Finding Rebecca: A Eulogy

Marie Blanchard


Podcast version of this Personal Essay.
Note: The Dialogue Foundation provides the web format of article as a courtesy. Please note that there may be unintentional differences from the printed version. Also, as of now, footnotes are not available for the online version. For citational and biographical purposes, please use the printed version or the PDFs provided below the web copy and on JSTOR.

The DAILY ENQUIRER—April 24, 1897

A Poor Widow Distracted by Life’s Burdens

“One of those events occurred this morning which causes the heart to grow sad and go out in sympathy to suffering humanity . . . ”

. . . She is hidden . . .

“How did your mama die?” I ask Grandma Essie, my dad’s mother. She looks down at the floor.

“She died of quinsy.”

Something doesn’t feel quite right to eight-year-old me.

“What’s quinsy?”

“It’s a sore throat.” Grandma walks into the next room.

I ask Mama. “How did Grandma Essie’s mama die?”

She doesn’t answer right away, then says in a hard voice, “She got sick.”

“With what?”

“She just got sick.” She puts her hand on my shoulder and turns me away. “Now. Go and finish what I asked you to do.”

I find that some things are unspeakable.

. . . The hollow wail . . .

“Grandma Essie has the willies again,” my dad says to Mama. I know she’s angry because her jaw clamps down.

“Go and spend the night with your grandma.” Mama is pointing at me; my dad never has to go.

When Grandma has the willies, if one of us girls goes over to her house Grandma calms down. The eleven-year-old me inwardly whines, “Why doesn’t Mama go herself?” But I go because if I don’t, she’ll get mad at my dad again.

In the night, wrapped in a “spoon shape” in bed — which I hate but which calms Grandma — I wake up to low moans. I can’t quite make out the words . . . An unarticulated cry of desperation and abandonment seeps into my gut . . . “Mama. Mama.”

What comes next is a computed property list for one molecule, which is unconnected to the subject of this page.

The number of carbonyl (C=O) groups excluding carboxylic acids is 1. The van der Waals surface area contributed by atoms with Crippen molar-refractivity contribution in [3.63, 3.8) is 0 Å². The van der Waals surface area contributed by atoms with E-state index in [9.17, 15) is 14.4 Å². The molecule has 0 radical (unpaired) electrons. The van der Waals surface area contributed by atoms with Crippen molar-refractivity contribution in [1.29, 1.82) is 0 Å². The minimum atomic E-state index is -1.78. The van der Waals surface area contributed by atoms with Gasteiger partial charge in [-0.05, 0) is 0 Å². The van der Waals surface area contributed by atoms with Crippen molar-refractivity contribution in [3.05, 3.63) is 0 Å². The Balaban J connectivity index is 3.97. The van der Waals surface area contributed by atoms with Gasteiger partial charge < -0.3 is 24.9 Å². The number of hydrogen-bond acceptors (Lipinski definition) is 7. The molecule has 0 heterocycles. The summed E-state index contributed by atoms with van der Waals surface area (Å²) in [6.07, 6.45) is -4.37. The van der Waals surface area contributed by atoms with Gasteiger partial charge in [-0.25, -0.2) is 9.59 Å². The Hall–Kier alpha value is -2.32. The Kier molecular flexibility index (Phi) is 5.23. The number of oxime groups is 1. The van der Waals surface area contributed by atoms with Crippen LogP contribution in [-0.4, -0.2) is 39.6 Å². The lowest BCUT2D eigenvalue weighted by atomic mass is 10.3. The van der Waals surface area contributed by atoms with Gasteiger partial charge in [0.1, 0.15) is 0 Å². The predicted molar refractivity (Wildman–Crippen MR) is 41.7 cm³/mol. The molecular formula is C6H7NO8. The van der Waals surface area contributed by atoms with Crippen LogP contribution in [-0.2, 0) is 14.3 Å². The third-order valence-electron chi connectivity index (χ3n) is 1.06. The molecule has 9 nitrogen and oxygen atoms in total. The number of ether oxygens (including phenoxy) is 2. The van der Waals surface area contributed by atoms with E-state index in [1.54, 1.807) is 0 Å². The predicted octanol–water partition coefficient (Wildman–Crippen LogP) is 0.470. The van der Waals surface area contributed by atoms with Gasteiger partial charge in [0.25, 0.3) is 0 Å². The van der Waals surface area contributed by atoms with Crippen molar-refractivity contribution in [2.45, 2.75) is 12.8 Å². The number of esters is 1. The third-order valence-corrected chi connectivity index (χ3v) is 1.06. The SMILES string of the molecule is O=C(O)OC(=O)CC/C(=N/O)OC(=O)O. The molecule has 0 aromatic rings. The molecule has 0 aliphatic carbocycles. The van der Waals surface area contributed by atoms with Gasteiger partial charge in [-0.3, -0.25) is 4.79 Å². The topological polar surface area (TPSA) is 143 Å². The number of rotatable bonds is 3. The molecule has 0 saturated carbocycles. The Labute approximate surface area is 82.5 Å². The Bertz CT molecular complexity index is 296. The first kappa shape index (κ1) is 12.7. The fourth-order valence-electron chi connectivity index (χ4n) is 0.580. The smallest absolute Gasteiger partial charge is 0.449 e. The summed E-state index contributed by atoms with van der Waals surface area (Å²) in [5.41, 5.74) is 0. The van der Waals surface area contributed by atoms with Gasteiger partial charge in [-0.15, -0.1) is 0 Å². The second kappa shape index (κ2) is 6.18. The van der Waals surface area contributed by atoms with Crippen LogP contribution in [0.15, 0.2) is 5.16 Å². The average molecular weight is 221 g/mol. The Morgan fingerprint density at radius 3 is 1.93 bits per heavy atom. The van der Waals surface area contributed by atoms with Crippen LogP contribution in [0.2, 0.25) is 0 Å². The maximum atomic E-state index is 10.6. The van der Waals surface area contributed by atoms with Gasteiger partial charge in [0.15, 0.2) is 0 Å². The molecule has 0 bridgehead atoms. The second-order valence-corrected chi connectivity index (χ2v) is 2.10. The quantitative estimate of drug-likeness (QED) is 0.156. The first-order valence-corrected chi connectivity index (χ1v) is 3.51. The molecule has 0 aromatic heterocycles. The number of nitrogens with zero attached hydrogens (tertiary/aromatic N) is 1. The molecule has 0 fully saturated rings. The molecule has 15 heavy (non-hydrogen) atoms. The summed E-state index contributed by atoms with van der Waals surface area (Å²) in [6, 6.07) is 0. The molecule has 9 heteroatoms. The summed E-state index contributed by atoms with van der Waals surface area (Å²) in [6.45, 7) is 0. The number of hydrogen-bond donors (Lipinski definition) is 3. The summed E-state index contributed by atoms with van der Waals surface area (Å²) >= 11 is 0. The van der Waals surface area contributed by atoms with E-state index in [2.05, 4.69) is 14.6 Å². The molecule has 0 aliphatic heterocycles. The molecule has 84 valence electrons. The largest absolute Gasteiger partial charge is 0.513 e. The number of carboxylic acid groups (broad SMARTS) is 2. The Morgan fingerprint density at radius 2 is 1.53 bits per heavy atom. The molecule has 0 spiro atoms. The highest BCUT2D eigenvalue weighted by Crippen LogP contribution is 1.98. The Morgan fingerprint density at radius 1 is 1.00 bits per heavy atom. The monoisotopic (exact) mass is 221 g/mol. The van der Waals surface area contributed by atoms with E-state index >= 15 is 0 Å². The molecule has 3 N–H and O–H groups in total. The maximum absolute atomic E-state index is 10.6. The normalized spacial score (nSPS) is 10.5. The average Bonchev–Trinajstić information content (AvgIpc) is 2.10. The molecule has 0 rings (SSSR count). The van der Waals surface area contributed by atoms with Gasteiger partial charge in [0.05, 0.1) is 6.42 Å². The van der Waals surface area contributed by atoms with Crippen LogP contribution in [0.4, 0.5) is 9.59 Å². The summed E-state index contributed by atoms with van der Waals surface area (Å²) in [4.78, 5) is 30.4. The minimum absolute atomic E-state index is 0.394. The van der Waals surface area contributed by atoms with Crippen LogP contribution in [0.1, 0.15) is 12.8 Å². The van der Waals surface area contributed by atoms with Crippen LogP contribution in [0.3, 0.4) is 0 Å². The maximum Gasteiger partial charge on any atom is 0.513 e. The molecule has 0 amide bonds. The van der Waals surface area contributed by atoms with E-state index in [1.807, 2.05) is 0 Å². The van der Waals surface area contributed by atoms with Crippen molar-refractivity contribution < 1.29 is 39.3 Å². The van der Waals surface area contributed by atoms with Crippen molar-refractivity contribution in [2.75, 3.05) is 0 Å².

I tune to the sound of unbearable

pain, residue of past wounding.

. . . Why this resignation? . . . 

My two preschool children and I are visiting my mom and dad in Provo. I notice that the foldaway bed in the back room is stretched out and made up. It isn’t until night that I realize my dad is sleeping there.

Why are my parents like this? Why does Mom turn away from dad? Why does my dad have the willies just like Grandma did? Why does he have to know where Mom is at every moment? It would drive me crazy!

“Mom, why don’t you come back with me to California for a visit? We’ll go to Disneyland and the beach and even Hollywood.”

“You don’t know your dad.”

“Just tell him I asked you and you’re going. You don’t have to ask his permission for every single move.”

My sister and I hatch a plan for me to spirit Mom away, to kidnap her, so to speak. Then my dad will blame me, not Mom. We lure her into the car and I say I want her to come downtown with me. My sister has put a packed suitcase for her in the trunk.

We get about as far as Payson when Mom figures something is afoot. Her face becomes strained, then after a few moments she says quietly, “We have to go back, Marie. I have to tell him at least.”

My dad rushes out of the house as we pull into the driveway. I’m startled and scared because he seems a foot taller than usual and his face is furious. “I’ll never forgive you for this, Marie. Never!”

My mild, kindly father has become a being I don’t recognize.

“Mom. I’m sorry!” I’m so stunned that I have to force out the words.

“It is as it is,” Mom says slowly, without inflection. She doesn’t speak again.

I observe how the legacy of abandonment

surfaces in succeeding generations.

. . . Don’t believe everything you read . . .

I’m visiting Provo with my children, now school-age. My dad’s cousin Esther is in town. She calls the house and wants to talk to me. “I’m at the city library,” she says. “Meet me here.”

I pull up beside the curb as she comes out of the building holding something. “I found it!” she exclaims. She hands a microfiche copy to me but the quality is so poor I can barely read the words. I notice that the article was published in the newspaper preceding the Daily Herald, just days before Rebecca died.

I struggle through the first two paragraphs. Good Lord! It’s right here. In print, no less.